What are the Five PLC programming languages?

The IEC (International Electrotechnical Commission) Section 61131-3 Standard includes 5 languages. This IEC standard specifies some ground rules for standardising PLCs and associated programming languages. Let’s take a closer look at some of the most popular PLC Programming Languages.

The most popular Programming Languages of PLCs are:

  1. Ladder Diagram (LD)

  2. Sequential Function Charts (SFC)

  3. Function Block Diagram (FBD)

  4. Structured Text (ST)

  5. Instruction List (IL)

Ladder Diagram (LD)

Ladder Diagram is a graphical programming language that you use to develop software for programmable logic controllers (PLCs). Ladder Diagram uses internal logic to replace everything except the physical devices that require an electrical signal to be activated.

On relay-logic schematics, a ladder diagram is made up of horizontal rungs with two vertical rails that represent the electrical connection.

All of the necessary input conditions, whether logical or physical, can be programmed to affect the output conditions.

What is a ladder logic and what is ladder logic diagram in PLC

All About Ladder Logic We Need To Know

Advantages and Disadvantages of Ladder Diagram (LD)

Advantages of Ladder Diagram (LD)

  • Ladder Logic is a visual language that provides status confirmations for most instructions. It is simple to implement and troubleshoot. In other words, someone with limited expertise of a certain process can easily go through the programme and comprehend the reasoning.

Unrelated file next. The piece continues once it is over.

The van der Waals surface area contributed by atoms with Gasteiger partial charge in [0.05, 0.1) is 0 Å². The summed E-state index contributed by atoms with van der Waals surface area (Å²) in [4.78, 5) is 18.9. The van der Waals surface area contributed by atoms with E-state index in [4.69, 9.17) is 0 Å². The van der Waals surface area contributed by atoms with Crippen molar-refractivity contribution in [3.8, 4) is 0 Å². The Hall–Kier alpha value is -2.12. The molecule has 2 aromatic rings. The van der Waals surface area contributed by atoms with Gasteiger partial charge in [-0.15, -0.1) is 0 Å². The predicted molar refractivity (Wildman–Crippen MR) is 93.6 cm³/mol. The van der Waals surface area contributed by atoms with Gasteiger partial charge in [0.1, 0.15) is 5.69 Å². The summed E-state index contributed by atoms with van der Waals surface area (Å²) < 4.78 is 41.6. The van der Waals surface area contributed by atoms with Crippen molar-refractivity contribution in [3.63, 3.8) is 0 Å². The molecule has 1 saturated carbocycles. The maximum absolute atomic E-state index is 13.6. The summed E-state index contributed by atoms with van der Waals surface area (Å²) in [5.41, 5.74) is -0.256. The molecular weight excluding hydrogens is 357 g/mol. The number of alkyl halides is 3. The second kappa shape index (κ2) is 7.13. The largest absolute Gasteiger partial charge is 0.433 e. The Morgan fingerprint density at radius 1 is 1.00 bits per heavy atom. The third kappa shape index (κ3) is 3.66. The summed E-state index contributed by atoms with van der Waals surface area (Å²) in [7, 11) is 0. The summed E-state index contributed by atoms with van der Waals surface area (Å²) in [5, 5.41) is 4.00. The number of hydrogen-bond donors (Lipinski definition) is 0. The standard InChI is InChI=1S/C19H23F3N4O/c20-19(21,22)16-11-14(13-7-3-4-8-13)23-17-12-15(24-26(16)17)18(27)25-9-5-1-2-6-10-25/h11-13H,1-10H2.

• Modular Design | Ladder Logic can be readily adjusted by adding or removing logic. Each rung represents a distinct condition that can be removed or added as needed.
  • Ladder Logic’s resilience and consistency enable the user to implement a wide range of functions. However, the language is strongly standardised and does not provide complete flexibility, resulting in code that is consistent across different implementations.

Disadvantages of Ladder Diagram (LD)

The main disadvantage is that some instructions are not available, which may make programming more complicated, such as motion or batching.

Sequential Function Charts (SFC)

If you’ve worked with flowcharts before, you’ll recognise this PLC Programming language. In Sequential Function Charts, you employ stages and transitions to get to your desired outcome.

Steps play an important role in your programme. These phases contain the actions that take place when you programme them to. This decision can be based on timing, a specific stage of the process, or the physical condition of the equipment.

Transitions are the instructions that you employ to transition from one stage to another by setting true or false conditions.

Advantages and Disadvantages of Sequential Function Charts (SFC)

Advantages of Sequential Function Charts (SFC)

  • Intuitive to Other Programming Languages
  • High Complexity
  • Transferability

Advantages of Sequential Function Charts (SFC)

  • Difficult to Troubleshoot